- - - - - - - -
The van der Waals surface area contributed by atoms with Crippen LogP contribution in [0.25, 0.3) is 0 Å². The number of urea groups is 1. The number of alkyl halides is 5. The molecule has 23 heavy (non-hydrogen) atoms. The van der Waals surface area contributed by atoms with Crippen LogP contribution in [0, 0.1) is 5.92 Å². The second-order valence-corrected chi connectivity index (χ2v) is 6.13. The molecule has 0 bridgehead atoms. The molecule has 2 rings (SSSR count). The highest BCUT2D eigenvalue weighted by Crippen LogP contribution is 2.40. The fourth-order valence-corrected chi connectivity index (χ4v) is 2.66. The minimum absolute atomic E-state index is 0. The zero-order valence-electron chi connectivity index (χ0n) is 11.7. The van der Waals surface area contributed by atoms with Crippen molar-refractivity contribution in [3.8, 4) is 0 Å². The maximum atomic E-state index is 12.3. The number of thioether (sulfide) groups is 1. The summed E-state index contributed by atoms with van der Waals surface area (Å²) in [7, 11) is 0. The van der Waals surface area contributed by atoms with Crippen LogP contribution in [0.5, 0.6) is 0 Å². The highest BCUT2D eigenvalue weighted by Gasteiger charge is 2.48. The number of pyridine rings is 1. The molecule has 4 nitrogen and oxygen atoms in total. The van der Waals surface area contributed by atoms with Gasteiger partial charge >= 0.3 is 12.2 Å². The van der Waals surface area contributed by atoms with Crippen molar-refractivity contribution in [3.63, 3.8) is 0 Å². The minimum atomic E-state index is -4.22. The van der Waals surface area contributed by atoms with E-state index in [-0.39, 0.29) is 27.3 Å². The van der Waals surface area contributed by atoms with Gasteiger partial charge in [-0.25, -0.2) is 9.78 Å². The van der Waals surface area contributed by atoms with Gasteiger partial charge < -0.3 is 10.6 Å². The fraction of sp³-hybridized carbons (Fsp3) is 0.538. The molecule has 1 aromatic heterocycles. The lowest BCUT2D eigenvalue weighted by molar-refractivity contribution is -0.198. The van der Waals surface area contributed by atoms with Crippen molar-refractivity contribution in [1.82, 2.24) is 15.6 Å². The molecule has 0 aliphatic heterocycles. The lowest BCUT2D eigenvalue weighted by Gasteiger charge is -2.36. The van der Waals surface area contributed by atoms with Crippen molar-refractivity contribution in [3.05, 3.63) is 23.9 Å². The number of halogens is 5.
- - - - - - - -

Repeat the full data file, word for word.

The van der Waals surface area contributed by atoms with Crippen LogP contribution in [0.25, 0.3) is 0 Å². The number of urea groups is 1. The number of alkyl halides is 5. The molecule has 23 heavy (non-hydrogen) atoms. The van der Waals surface area contributed by atoms with Crippen LogP contribution in [0, 0.1) is 5.92 Å². The second-order valence-corrected chi connectivity index (χ2v) is 6.13. The molecule has 0 bridgehead atoms. The molecule has 2 rings (SSSR count). The highest BCUT2D eigenvalue weighted by Crippen LogP contribution is 2.40. The fourth-order valence-corrected chi connectivity index (χ4v) is 2.66. The minimum absolute atomic E-state index is 0. The zero-order valence-electron chi connectivity index (χ0n) is 11.7. The van der Waals surface area contributed by atoms with Crippen molar-refractivity contribution in [3.8, 4) is 0 Å². The maximum atomic E-state index is 12.3. The number of thioether (sulfide) groups is 1. The summed E-state index contributed by atoms with van der Waals surface area (Å²) in [7, 11) is 0. The van der Waals surface area contributed by atoms with Crippen LogP contribution in [0.5, 0.6) is 0 Å². The highest BCUT2D eigenvalue weighted by Gasteiger charge is 2.48. The number of pyridine rings is 1. The molecule has 4 nitrogen and oxygen atoms in total. The van der Waals surface area contributed by atoms with Gasteiger partial charge >= 0.3 is 12.2 Å². The van der Waals surface area contributed by atoms with Crippen molar-refractivity contribution in [3.63, 3.8) is 0 Å². The minimum atomic E-state index is -4.22. The van der Waals surface area contributed by atoms with E-state index in [-0.39, 0.29) is 27.3 Å². The van der Waals surface area contributed by atoms with Gasteiger partial charge in [-0.25, -0.2) is 9.78 Å². The van der Waals surface area contributed by atoms with Gasteiger partial charge < -0.3 is 10.6 Å². The fraction of sp³-hybridized carbons (Fsp3) is 0.538. The molecule has 1 aromatic heterocycles. The lowest BCUT2D eigenvalue weighted by molar-refractivity contribution is -0.198. The van der Waals surface area contributed by atoms with Crippen molar-refractivity contribution in [1.82, 2.24) is 15.6 Å². The molecule has 0 aliphatic heterocycles. The lowest BCUT2D eigenvalue weighted by Gasteiger charge is -2.36. The van der Waals surface area contributed by atoms with Crippen molar-refractivity contribution in [3.05, 3.63) is 23.9 Å². The number of halogens is 5.